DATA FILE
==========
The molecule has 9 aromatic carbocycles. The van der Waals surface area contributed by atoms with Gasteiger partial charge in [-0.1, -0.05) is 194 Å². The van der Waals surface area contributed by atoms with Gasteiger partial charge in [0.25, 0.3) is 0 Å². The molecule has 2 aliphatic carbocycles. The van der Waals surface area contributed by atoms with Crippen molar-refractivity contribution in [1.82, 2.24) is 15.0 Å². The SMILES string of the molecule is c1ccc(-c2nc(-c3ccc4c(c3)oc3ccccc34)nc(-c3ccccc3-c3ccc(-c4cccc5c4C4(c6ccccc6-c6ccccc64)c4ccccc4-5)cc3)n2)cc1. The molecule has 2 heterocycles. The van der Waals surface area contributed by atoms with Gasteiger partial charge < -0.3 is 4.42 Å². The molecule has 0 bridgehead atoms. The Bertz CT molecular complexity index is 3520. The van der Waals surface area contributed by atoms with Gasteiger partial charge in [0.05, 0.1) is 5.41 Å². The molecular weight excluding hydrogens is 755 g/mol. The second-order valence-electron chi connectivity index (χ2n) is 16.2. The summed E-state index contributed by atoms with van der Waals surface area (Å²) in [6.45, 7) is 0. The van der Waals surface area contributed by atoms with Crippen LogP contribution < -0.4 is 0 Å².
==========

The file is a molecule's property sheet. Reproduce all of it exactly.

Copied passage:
The molecule has 9 aromatic carbocycles. The van der Waals surface area contributed by atoms with Gasteiger partial charge in [-0.1, -0.05) is 194 Å². The van der Waals surface area contributed by atoms with Gasteiger partial charge in [0.25, 0.3) is 0 Å². The molecule has 2 aliphatic carbocycles. The van der Waals surface area contributed by atoms with Crippen molar-refractivity contribution in [1.82, 2.24) is 15.0 Å². The SMILES string of the molecule is c1ccc(-c2nc(-c3ccc4c(c3)oc3ccccc34)nc(-c3ccccc3-c3ccc(-c4cccc5c4C4(c6ccccc6-c6ccccc64)c4ccccc4-5)cc3)n2)cc1. The molecule has 2 heterocycles. The van der Waals surface area contributed by atoms with Gasteiger partial charge < -0.3 is 4.42 Å². The molecule has 0 bridgehead atoms. The Bertz CT molecular complexity index is 3520. The van der Waals surface area contributed by atoms with Gasteiger partial charge in [0.05, 0.1) is 5.41 Å². The molecular weight excluding hydrogens is 755 g/mol. The second-order valence-electron chi connectivity index (χ2n) is 16.2. The summed E-state index contributed by atoms with van der Waals surface area (Å²) in [6.45, 7) is 0. The van der Waals surface area contributed by atoms with Crippen LogP contribution < -0.4 is 0 Å².